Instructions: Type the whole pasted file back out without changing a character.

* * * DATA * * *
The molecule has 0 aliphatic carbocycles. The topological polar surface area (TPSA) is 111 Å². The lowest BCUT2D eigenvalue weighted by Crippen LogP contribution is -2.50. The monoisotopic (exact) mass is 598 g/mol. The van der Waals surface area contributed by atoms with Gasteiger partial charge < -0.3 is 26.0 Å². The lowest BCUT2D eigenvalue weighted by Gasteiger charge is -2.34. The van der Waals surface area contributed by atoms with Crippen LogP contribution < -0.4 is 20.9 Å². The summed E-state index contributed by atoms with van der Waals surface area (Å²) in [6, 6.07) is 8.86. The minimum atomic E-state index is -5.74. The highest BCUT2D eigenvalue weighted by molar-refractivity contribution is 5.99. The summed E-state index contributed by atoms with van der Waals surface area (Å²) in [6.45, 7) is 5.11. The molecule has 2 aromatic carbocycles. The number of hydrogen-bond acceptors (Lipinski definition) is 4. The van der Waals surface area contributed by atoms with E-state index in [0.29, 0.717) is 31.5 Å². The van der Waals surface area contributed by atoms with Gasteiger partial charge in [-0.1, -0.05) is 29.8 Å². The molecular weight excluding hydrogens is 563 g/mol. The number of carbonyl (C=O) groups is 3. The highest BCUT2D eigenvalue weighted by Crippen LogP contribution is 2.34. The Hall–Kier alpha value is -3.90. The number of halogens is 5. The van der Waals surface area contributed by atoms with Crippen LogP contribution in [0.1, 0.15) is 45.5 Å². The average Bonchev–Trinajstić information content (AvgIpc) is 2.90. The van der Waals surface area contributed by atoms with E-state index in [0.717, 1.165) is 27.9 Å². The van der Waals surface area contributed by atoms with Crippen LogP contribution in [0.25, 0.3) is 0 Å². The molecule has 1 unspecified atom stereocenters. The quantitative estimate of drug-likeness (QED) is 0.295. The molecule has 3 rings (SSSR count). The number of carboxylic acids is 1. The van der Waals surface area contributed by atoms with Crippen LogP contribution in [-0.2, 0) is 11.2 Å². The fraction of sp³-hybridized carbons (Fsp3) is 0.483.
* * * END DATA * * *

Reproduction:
The molecule has 0 aliphatic carbocycles. The topological polar surface area (TPSA) is 111 Å². The lowest BCUT2D eigenvalue weighted by Crippen LogP contribution is -2.50. The monoisotopic (exact) mass is 598 g/mol. The van der Waals surface area contributed by atoms with Gasteiger partial charge < -0.3 is 26.0 Å². The lowest BCUT2D eigenvalue weighted by Gasteiger charge is -2.34. The van der Waals surface area contributed by atoms with Crippen LogP contribution < -0.4 is 20.9 Å². The summed E-state index contributed by atoms with van der Waals surface area (Å²) in [6, 6.07) is 8.86. The minimum atomic E-state index is -5.74. The highest BCUT2D eigenvalue weighted by molar-refractivity contribution is 5.99. The summed E-state index contributed by atoms with van der Waals surface area (Å²) in [6.45, 7) is 5.11. The molecule has 2 aromatic carbocycles. The number of hydrogen-bond acceptors (Lipinski definition) is 4. The van der Waals surface area contributed by atoms with E-state index in [0.29, 0.717) is 31.5 Å². The van der Waals surface area contributed by atoms with Gasteiger partial charge in [-0.1, -0.05) is 29.8 Å². The molecular weight excluding hydrogens is 563 g/mol. The number of carbonyl (C=O) groups is 3. The highest BCUT2D eigenvalue weighted by Crippen LogP contribution is 2.34. The Hall–Kier alpha value is -3.90. The number of halogens is 5. The van der Waals surface area contributed by atoms with Crippen LogP contribution in [0.1, 0.15) is 45.5 Å². The average Bonchev–Trinajstić information content (AvgIpc) is 2.90. The van der Waals surface area contributed by atoms with E-state index in [0.717, 1.165) is 27.9 Å². The van der Waals surface area contributed by atoms with Crippen LogP contribution in [0.25, 0.3) is 0 Å². The molecule has 1 unspecified atom stereocenters. The quantitative estimate of drug-likeness (QED) is 0.295. The molecule has 3 rings (SSSR count). The number of carboxylic acids is 1. The van der Waals surface area contributed by atoms with Crippen LogP contribution in [-0.2, 0) is 11.2 Å². The fraction of sp³-hybridized carbons (Fsp3) is 0.483.